Warships complete Task Group Exercise

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Ships from the Japanese Maritime Self-Defense Force, Royal Canadian Navy and U.S. Navy sail in formation during a Task Group Exercise off the coast of Southern California.

Last Friday, warships from Canada, the United States and Japan wrapped up the last day of 12 days training in the final task group exercise (TGEX) of the year.

Representing Canada were HMC Ships Calgary, Winnipeg, Brandon, and Yellowknife, supported by two CH-124 Sea King helicopters from 443 Maritime Helicopter Squadron.

The aim of task group exercises is to enhance combat readiness while improving interoperability and tactical excellence. This specific TGEX focused on interoperability between the Royal Canadian Navy, United States Navy, and the Japanese Maritime Self-Defense Force, and was hosted by the United States Navy’s 3rd Fleet. 

LCdr Jacob French, Calgary’s Executive Officer, said multi-navy work is the real strength of the exercise, as it gives sailors a look at how multinational situations might play out.

“It always adds a dash of realism to any exercise, knowing that should there be an actual crisis requiring the cooperation of multiple navies, we would be able to operate in a coalition and joint environment,” he says. “The important thing is to adapt to the circumstances and work on ways of becoming more interoperable – something that navies have been doing for some time now.”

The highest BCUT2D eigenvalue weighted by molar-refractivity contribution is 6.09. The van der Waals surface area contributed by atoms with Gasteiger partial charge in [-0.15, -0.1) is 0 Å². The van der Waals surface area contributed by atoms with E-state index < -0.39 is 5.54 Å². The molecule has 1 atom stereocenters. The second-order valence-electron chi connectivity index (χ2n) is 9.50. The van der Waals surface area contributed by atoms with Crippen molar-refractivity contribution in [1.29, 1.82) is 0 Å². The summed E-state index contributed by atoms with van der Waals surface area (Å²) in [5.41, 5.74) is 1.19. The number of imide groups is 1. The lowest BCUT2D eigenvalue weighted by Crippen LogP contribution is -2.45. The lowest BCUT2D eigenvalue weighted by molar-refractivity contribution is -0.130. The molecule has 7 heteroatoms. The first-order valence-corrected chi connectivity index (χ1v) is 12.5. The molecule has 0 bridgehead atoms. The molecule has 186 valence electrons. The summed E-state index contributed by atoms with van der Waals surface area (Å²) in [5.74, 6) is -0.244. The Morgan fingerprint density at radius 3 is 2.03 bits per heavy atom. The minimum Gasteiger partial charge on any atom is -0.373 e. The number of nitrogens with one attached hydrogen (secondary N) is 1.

This multinational interoperability, and the seamanship and communications skills that go along with it, are a vital part of naval experience, says LCdr French, adding the experiences gained during TGEX are skills that will stay with sailors the rest of their careers.

“The collective training in the task group setting, and the individual training of each sailor are all important building blocks in maintaining the readiness of our fleet, and of our sailors,” he says. “There really is no substitute for quality sea time.”

Calgary’s crew had some extra work serving as flagship for Cmdre Bob Auchterlonie, Commander of Canadian Fleet Pacific. He directed RCN personnel during the exercise. Embarking Cmdre Auchterlonie and his fleet staff required extra planning, but LCdr French says the role meant good things for the ship.

“It puts Calgary in new territory to be a flagship, and it’s great to see our modernized ship and its ability to accommodate task group staff in action,” he says.

On completion of TGEX, Yellowknife and Brandon will join Operation Caribbe, Canada’s contribution to Operation Martillo, a U.S. Joint Interagency Task Force South-led interagency and multinational effort among Western Hemisphere and European nations, designed to improve regional security and deter criminal activity. As part of Operation Caribbe, the Canadian Armed Forces support multinational efforts to address illicit trafficking by providing naval and air capabilities to detect and monitor suspect activities on the water off the Caribbean and Pacific coasts of Central America. 


Shawn O’Hara, Staff Writer

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